Cisco network architecture now has a new layer for the multi-cloud age and the vendor wants CIOs to know about it.
Technology architectures, sometimes derided as “marketectures,” have been around for ages. IBM was famous for them in the 1970s and 1980s, pushing Micro Channel Architecture, Systems Network Architecture and Systems Application Architecture, to name a few.
Cisco is hardly a stranger to architecture and can point to Digital Network Architecture (DNA), Application-Centric Infrastructure (ACI) architecture and intent-based architecture as its current examples.
Architectures tend to surface among large IT vendors with diverse product lines that have sometimes been assembled via acquisition. The architecture provides the vendor with a way to discuss its offerings as a unified portfolio and provides some assurance to customers that its varied product sets can work together or will integrate with each other down the road. Architectures can also create market differentiation — IBM’s Micro Channel Architecture, for example, is aimed to make IBM’s PC stand out among a growing array of PC clones.
For the latest Cisco network architecture, which the company has dubbed multi-domain architecture, the motivation seems to span both goals: unify the product line and differentiate itself from rivals. David Goeckeler, Cisco executive vice president and general manager, networking and security business, outlined multi-domain architecture at the recently concluded Cisco Partner Summit 2018. Although his audience was mainly channel partners, his message also targeted CIOs.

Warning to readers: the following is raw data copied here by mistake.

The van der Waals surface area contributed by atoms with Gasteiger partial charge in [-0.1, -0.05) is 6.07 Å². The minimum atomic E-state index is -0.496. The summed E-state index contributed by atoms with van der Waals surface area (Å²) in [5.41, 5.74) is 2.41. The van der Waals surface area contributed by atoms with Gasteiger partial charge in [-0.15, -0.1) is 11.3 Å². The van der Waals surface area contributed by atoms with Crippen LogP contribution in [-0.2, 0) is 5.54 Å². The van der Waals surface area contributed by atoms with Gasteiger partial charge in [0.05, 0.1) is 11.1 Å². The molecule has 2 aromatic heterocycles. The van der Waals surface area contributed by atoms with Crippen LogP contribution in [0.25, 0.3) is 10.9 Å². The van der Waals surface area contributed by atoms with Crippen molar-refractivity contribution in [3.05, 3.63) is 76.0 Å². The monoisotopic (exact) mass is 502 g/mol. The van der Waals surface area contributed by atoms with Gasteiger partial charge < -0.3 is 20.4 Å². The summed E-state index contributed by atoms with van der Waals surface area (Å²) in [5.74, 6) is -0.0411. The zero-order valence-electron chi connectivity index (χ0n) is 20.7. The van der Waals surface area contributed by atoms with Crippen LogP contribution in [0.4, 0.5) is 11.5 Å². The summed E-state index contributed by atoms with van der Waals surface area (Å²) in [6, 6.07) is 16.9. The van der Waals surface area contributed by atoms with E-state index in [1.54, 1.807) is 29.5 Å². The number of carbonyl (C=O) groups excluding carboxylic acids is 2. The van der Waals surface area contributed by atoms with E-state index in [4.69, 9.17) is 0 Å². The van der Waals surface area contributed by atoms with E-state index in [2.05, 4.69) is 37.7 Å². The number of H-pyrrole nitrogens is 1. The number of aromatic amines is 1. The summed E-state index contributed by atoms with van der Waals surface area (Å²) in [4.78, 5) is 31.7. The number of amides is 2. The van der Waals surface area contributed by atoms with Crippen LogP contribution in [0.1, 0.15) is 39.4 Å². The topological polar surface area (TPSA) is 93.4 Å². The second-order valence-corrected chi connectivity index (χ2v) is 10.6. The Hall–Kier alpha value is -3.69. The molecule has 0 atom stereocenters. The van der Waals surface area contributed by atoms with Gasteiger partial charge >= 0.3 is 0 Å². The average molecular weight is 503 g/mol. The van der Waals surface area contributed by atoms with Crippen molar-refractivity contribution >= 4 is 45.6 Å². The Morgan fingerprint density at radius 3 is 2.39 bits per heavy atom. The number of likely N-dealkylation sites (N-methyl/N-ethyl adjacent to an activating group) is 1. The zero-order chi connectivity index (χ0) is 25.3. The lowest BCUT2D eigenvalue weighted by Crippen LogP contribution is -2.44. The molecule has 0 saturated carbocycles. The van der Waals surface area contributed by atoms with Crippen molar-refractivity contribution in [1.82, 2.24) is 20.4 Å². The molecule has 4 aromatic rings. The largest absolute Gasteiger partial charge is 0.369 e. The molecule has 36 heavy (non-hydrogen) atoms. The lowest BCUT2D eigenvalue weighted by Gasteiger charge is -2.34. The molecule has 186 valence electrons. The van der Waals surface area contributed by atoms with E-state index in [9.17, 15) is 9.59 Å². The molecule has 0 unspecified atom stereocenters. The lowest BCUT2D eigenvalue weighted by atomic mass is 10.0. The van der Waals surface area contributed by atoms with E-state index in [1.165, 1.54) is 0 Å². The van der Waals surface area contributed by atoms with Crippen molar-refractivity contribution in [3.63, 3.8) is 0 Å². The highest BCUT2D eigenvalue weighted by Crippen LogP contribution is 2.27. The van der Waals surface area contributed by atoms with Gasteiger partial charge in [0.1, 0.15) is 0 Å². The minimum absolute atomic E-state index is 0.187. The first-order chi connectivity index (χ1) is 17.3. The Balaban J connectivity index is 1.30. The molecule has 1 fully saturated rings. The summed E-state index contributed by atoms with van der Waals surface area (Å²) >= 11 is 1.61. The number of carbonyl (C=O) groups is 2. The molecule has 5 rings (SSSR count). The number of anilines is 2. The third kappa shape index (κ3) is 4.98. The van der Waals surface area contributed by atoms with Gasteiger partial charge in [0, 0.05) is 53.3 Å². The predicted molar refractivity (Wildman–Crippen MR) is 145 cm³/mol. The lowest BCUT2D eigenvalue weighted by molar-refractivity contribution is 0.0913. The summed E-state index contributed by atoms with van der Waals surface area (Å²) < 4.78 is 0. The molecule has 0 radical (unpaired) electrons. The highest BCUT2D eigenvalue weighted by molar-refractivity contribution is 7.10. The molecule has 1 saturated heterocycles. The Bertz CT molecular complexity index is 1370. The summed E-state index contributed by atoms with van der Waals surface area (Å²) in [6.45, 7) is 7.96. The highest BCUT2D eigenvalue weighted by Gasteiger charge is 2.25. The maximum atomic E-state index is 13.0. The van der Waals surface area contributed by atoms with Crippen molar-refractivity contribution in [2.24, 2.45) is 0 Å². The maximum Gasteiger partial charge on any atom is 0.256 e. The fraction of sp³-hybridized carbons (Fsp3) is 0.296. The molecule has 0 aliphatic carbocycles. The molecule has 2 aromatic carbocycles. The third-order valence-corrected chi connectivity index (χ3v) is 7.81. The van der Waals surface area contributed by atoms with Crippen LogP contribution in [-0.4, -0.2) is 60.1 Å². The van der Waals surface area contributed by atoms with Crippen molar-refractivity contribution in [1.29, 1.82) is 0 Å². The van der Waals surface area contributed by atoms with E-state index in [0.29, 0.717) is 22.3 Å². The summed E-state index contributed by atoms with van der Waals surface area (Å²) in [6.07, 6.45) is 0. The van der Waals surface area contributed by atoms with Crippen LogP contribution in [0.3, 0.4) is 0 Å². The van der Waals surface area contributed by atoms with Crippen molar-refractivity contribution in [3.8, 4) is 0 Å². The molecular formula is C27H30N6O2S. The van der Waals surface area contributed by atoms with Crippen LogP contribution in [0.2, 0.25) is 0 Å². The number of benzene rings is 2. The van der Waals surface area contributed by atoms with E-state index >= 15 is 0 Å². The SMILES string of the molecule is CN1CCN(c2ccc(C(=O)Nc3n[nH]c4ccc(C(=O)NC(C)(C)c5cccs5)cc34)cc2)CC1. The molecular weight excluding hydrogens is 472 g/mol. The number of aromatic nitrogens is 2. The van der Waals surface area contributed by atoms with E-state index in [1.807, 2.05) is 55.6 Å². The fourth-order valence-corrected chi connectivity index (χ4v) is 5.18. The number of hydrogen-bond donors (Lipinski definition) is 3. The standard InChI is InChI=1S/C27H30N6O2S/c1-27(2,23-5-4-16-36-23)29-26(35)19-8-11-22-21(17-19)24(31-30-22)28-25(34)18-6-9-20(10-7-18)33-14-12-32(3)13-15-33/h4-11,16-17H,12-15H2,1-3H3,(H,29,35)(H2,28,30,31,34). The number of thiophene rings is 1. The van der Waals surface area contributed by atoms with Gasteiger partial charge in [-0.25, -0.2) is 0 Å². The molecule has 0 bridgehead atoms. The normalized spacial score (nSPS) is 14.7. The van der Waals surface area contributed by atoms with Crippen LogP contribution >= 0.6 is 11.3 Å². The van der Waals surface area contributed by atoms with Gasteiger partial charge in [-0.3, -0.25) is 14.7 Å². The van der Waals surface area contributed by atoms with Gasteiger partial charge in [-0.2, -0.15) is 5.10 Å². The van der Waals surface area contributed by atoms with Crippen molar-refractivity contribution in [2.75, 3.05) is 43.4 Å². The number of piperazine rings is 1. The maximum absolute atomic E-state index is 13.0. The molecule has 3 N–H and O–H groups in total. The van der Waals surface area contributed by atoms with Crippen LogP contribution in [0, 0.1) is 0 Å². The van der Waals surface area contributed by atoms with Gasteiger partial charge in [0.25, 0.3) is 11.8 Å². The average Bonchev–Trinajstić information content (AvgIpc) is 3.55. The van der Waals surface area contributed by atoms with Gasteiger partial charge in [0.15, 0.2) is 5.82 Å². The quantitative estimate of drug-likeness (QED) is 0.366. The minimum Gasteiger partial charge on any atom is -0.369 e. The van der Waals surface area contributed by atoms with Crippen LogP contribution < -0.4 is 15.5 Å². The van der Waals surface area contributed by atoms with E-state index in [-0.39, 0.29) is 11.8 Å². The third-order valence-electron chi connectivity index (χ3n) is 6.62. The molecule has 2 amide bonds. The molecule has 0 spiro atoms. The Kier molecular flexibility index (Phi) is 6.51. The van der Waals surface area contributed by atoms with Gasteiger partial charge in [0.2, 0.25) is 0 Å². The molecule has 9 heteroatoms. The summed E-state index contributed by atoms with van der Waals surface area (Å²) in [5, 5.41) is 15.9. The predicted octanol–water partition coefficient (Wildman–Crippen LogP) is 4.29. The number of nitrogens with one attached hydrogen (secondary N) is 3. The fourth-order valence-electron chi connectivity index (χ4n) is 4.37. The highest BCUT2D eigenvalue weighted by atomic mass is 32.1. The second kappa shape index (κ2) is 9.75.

According to Goeckeler, CIOs are expanding to the cloud, tapping SaaS offerings and developing their own cloud-native applications to provide a “next-generation” digital experience.
“Every CIO is under pressure to deliver that new experience to their users,” he said.
Those experiences come from applications that enterprises deliver through multiple networking domains: in-house and outsourced data centers, public cloud, private clouds and SaaS offerings. There are also campus networking and branch networking domains, Goeckeler noted.
The task for CIOs is to manage those domains while also keeping pace with dynamic elements that populate, or interact with, the IT infrastructure stack: devices, applications, data and users.
“CIOs are required to manage a set of variables that are changing constantly,” Goeckeler said. “Networks we built 30 years ago are not geared to that environment.”
Cisco network architecture: Spanning domains
The latest twist on Cisco network architecture aims to help CIOs manage varied, multi-cloud infrastructures and enable them to connect any user, on any device and in any network, Goeckeler said.
But the problem with IT infrastructure is that organizations have been treating the different domains, including security, as independent parts of the network, he added. Cisco’s plan for multi-domain architecture is to interconnect all those domains while integrating security into the architecture, instead of tacking it on as an afterthought. Software-defined networking is shaping this architecture, which Goeckeler referred to as “one big software system.”
CIOs can think of this multi-domain approach as an architecture that spans other Cisco architectures.
“We are now beginning to integrate DNA (campus) and ACI (data center) together through common policies that can map across these domains,” Goeckeler wrote in a recent Cisco blog post.
Recent product launches also contribute to the multi-domain architecture approach. Cisco, for example, recently integrated security applications into its SD-WAN platform.
“Building this architecture is game changing for our customers and is the biggest opportunity we have seen in a very long time in the networking business,” Goeckeler said, speaking at Cisco Partner Summit 2018.
The bid to reinvent the Cisco network architecture across multiple domains is a development that bears watching. The question for CIOs is whether Cisco’s end-to-end architecture fits into their plans or whether a multi-vendor approach, in which the CIO takes responsibility for the overarching plan, makes better sense.